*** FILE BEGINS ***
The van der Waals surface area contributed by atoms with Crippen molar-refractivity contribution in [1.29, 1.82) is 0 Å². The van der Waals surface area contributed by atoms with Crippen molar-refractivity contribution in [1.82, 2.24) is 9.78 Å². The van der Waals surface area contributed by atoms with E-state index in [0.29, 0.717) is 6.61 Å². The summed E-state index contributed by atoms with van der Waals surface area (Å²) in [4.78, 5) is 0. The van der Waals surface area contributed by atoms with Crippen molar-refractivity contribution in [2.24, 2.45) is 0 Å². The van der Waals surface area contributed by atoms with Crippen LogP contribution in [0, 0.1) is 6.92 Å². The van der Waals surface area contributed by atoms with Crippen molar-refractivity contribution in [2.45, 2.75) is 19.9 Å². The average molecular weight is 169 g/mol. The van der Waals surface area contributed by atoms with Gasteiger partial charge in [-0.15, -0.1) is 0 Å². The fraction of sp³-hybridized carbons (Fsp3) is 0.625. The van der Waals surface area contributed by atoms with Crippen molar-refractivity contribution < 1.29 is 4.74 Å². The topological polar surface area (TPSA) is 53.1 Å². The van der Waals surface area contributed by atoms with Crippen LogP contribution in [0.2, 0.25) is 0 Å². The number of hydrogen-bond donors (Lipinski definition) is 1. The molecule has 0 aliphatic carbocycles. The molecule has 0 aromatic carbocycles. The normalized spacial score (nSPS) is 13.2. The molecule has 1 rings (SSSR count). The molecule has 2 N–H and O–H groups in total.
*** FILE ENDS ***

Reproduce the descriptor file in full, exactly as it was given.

The van der Waals surface area contributed by atoms with Crippen molar-refractivity contribution in [1.29, 1.82) is 0 Å². The van der Waals surface area contributed by atoms with Crippen molar-refractivity contribution in [1.82, 2.24) is 9.78 Å². The van der Waals surface area contributed by atoms with E-state index in [0.29, 0.717) is 6.61 Å². The summed E-state index contributed by atoms with van der Waals surface area (Å²) in [4.78, 5) is 0. The van der Waals surface area contributed by atoms with Crippen molar-refractivity contribution in [2.24, 2.45) is 0 Å². The van der Waals surface area contributed by atoms with Crippen LogP contribution in [0, 0.1) is 6.92 Å². The van der Waals surface area contributed by atoms with Crippen molar-refractivity contribution in [2.45, 2.75) is 19.9 Å². The average molecular weight is 169 g/mol. The van der Waals surface area contributed by atoms with Gasteiger partial charge in [-0.15, -0.1) is 0 Å². The fraction of sp³-hybridized carbons (Fsp3) is 0.625. The van der Waals surface area contributed by atoms with Crippen molar-refractivity contribution < 1.29 is 4.74 Å². The topological polar surface area (TPSA) is 53.1 Å². The van der Waals surface area contributed by atoms with Crippen LogP contribution in [0.2, 0.25) is 0 Å². The number of hydrogen-bond donors (Lipinski definition) is 1. The molecule has 0 aliphatic carbocycles. The molecule has 0 aromatic carbocycles. The normalized spacial score (nSPS) is 13.2. The molecule has 1 rings (SSSR count). The molecule has 2 N–H and O–H groups in total.